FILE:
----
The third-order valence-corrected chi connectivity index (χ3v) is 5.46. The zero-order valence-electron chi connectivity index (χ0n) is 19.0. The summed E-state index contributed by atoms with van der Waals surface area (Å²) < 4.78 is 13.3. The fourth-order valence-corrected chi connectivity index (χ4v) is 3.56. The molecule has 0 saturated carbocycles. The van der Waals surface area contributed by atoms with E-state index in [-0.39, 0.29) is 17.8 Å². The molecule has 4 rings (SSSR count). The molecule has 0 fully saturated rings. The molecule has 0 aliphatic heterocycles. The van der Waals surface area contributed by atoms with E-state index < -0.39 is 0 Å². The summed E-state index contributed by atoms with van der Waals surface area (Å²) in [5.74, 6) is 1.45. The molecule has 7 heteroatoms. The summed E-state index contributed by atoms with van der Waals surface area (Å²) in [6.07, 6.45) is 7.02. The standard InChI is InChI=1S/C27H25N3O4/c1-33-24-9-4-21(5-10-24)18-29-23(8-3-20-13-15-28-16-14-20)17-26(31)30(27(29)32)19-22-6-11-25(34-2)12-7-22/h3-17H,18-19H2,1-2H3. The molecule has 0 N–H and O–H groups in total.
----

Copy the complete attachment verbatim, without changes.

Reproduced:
The third-order valence-corrected chi connectivity index (χ3v) is 5.46. The zero-order valence-electron chi connectivity index (χ0n) is 19.0. The summed E-state index contributed by atoms with van der Waals surface area (Å²) < 4.78 is 13.3. The fourth-order valence-corrected chi connectivity index (χ4v) is 3.56. The molecule has 0 saturated carbocycles. The van der Waals surface area contributed by atoms with E-state index in [-0.39, 0.29) is 17.8 Å². The molecule has 4 rings (SSSR count). The molecule has 0 fully saturated rings. The molecule has 0 aliphatic heterocycles. The van der Waals surface area contributed by atoms with E-state index < -0.39 is 0 Å². The summed E-state index contributed by atoms with van der Waals surface area (Å²) in [5.74, 6) is 1.45. The molecule has 7 heteroatoms. The summed E-state index contributed by atoms with van der Waals surface area (Å²) in [6.07, 6.45) is 7.02. The standard InChI is InChI=1S/C27H25N3O4/c1-33-24-9-4-21(5-10-24)18-29-23(8-3-20-13-15-28-16-14-20)17-26(31)30(27(29)32)19-22-6-11-25(34-2)12-7-22/h3-17H,18-19H2,1-2H3. The molecule has 0 N–H and O–H groups in total.